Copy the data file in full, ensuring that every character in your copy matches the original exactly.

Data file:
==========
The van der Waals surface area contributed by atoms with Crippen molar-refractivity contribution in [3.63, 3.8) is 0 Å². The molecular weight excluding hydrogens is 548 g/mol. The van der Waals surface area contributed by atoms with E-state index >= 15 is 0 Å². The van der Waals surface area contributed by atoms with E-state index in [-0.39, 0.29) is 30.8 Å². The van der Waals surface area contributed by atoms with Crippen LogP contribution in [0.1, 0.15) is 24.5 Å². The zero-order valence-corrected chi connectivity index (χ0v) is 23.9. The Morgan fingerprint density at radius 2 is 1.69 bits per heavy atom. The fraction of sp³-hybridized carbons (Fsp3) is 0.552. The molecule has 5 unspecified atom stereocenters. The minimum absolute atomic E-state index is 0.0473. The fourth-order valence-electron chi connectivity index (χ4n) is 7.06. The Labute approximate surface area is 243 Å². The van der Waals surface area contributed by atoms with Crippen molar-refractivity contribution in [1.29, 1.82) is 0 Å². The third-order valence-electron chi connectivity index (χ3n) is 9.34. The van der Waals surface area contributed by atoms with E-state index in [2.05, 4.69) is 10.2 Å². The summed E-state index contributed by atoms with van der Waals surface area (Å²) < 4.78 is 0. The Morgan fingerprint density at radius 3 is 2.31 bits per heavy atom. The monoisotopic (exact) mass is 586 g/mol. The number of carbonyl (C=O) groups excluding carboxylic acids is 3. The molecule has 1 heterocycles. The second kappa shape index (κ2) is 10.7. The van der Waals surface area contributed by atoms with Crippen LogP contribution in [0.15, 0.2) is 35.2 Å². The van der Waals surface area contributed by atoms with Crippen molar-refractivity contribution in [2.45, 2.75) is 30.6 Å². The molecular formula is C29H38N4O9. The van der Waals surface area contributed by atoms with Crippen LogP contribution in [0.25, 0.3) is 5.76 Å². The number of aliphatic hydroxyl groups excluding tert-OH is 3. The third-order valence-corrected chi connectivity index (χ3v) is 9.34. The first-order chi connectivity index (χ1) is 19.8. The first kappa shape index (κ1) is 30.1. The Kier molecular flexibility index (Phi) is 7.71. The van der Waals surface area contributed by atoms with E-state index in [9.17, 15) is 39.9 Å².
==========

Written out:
The van der Waals surface area contributed by atoms with Crippen molar-refractivity contribution in [3.63, 3.8) is 0 Å². The molecular weight excluding hydrogens is 548 g/mol. The van der Waals surface area contributed by atoms with E-state index >= 15 is 0 Å². The van der Waals surface area contributed by atoms with E-state index in [-0.39, 0.29) is 30.8 Å². The van der Waals surface area contributed by atoms with Crippen LogP contribution in [0.1, 0.15) is 24.5 Å². The zero-order valence-corrected chi connectivity index (χ0v) is 23.9. The Morgan fingerprint density at radius 2 is 1.69 bits per heavy atom. The fraction of sp³-hybridized carbons (Fsp3) is 0.552. The molecule has 5 unspecified atom stereocenters. The minimum absolute atomic E-state index is 0.0473. The fourth-order valence-electron chi connectivity index (χ4n) is 7.06. The Labute approximate surface area is 243 Å². The van der Waals surface area contributed by atoms with Crippen molar-refractivity contribution in [1.29, 1.82) is 0 Å². The third-order valence-electron chi connectivity index (χ3n) is 9.34. The van der Waals surface area contributed by atoms with E-state index in [2.05, 4.69) is 10.2 Å². The summed E-state index contributed by atoms with van der Waals surface area (Å²) < 4.78 is 0. The Morgan fingerprint density at radius 3 is 2.31 bits per heavy atom. The monoisotopic (exact) mass is 586 g/mol. The number of carbonyl (C=O) groups excluding carboxylic acids is 3. The molecule has 1 heterocycles. The second kappa shape index (κ2) is 10.7. The van der Waals surface area contributed by atoms with Crippen LogP contribution in [0.15, 0.2) is 35.2 Å². The van der Waals surface area contributed by atoms with Crippen molar-refractivity contribution in [2.45, 2.75) is 30.6 Å². The molecular formula is C29H38N4O9. The van der Waals surface area contributed by atoms with Crippen LogP contribution in [0.25, 0.3) is 5.76 Å². The number of aliphatic hydroxyl groups excluding tert-OH is 3. The third-order valence-corrected chi connectivity index (χ3v) is 9.34. The first-order chi connectivity index (χ1) is 19.8. The first kappa shape index (κ1) is 30.1. The Kier molecular flexibility index (Phi) is 7.71. The van der Waals surface area contributed by atoms with E-state index in [9.17, 15) is 39.9 Å².